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Game Details

Leicester and Sadio Mane heroic,
Liverpool and Newcastle villainous

Matchday 37 of the Premier League is nearly complete, so it's time to run the rule over the Heroes and Villains of the weekend.


What a way to end a season. On April 4, Leicester City were marooned at the bottom of the table with just 19 points. Six weeks later, survival has been ensured with another 19 points won from just eight games. If you ever play pool with Nigel Pearson and he starts giving away fouls, resist the temptation to put money on the game; it may be a trap. A combination of a late shift to a back three and continued belief in his players has proved critical, and while it would be hard to argue that he has remained cool and level-headed throughout, Pearson deserves great credit for this.

Dick Advocaat wasn't everyone's idea of a perfect firefighter for Sunderland, but this weekend's point was almost enough to put the blaze out for good. The Dutchman has been bold since his arrival, frequently fielding three strikers in a bid to galvanise a team that looked doomed under Gus Poyet. The recovery hasn't been as dramatic as the one at Leicester, and the Black Cats have certainly enjoyed a little luck along the way, but they've earned it. Advocaat's no-nonsense approach has paid dividends.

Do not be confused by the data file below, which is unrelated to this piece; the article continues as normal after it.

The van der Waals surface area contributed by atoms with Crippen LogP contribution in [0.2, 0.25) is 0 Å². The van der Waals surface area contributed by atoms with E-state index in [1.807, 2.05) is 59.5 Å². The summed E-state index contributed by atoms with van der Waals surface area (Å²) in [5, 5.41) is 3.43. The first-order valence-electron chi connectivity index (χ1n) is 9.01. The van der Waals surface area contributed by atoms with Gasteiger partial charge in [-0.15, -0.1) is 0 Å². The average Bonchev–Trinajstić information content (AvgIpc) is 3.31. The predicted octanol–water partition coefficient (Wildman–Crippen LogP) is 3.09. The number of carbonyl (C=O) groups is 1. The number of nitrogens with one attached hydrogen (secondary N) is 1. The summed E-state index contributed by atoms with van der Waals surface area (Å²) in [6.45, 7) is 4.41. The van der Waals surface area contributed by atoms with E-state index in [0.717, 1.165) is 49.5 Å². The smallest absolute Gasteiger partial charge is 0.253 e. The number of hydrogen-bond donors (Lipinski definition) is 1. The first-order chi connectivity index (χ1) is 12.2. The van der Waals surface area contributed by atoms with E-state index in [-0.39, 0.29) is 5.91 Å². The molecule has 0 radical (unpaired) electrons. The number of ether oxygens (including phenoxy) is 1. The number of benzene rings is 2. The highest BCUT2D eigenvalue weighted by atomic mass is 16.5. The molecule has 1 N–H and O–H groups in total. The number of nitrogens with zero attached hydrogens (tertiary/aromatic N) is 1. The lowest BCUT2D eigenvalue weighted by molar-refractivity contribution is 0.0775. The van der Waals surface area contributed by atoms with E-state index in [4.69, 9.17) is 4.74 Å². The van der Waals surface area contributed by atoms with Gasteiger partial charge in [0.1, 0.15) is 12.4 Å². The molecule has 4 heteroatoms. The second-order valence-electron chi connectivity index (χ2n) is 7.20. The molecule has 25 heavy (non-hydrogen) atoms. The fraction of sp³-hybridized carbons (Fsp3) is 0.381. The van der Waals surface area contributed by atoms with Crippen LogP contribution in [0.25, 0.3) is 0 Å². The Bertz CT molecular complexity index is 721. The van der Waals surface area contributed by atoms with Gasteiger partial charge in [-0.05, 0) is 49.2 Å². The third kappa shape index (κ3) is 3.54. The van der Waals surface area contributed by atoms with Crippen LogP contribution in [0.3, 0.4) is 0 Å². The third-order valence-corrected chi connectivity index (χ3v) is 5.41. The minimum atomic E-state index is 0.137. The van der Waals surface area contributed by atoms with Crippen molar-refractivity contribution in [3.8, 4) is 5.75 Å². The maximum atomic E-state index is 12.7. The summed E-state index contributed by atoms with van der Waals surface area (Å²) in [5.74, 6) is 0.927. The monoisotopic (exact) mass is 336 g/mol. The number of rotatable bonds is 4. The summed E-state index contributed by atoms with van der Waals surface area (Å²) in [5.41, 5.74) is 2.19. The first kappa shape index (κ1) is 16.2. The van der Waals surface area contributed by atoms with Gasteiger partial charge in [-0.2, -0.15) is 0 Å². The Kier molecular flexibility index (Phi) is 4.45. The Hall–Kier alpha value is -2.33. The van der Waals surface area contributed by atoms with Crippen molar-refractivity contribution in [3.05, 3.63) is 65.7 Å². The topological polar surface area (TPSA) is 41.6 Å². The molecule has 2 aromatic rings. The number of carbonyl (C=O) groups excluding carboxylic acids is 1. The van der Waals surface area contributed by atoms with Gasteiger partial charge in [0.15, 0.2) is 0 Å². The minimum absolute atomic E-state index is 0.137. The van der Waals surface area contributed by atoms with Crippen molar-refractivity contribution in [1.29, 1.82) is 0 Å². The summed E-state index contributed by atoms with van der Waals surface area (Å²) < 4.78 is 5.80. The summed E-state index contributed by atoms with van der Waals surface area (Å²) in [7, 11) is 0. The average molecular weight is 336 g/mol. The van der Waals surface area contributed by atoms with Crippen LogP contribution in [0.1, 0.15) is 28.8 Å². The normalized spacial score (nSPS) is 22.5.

Sadio Mane might have looked like just another a tricksy, Nani-esque forward when he arrived but there's more to him than that. He's a terrier when he wants to be, he snaps at the ball, he hassles defenders, he's like a headache that won't go away. That's why he scored his record breaking hat trick against Aston Villa; because he was always there, looking to make something happen. In a way, he typifies Ronald Koeman's Southampton: underrated talent allied with ferocious desire. Robbie Fowler's record stood for 21 years. Mane's may never be beaten.

Sadio Mane's record-breaking hat trick was the highlight of the Premier League weekend.

While everyone else argues about David De Gea and Thibaut Courtois, Joe Hart served notice of his right to belong in the "best goalkeeper" debate. A series of ridiculous saves kept Manchester City in Sunday's game against Swansea and prevented what might have been an embarrassing defeat. Hart has been excellent this season, head and shoulders above many of his teammates, and Manuel Pellegrini has no doubts over his merits. "He's the number one in England," said the Chilean boss. But he would say that, wouldn't he?

For reasons you can doubtless guess, this column has always valued commitment far more than it has talent and there's a special place in its heart for Phil Jones. Say what you like about his lack of natural grace, his failure to fulfill his potential or his face like a melted Picasso, you can't question that man's desire. With limbs skittering like a spaniel on a freshly polished floor, he never gave up his pursuit of the ball, boldly lowering his face to the turf in an unconventional attempt to bring it under control. We've been bandying the word "hero" about all season, but step forward, Phil. You've earned this.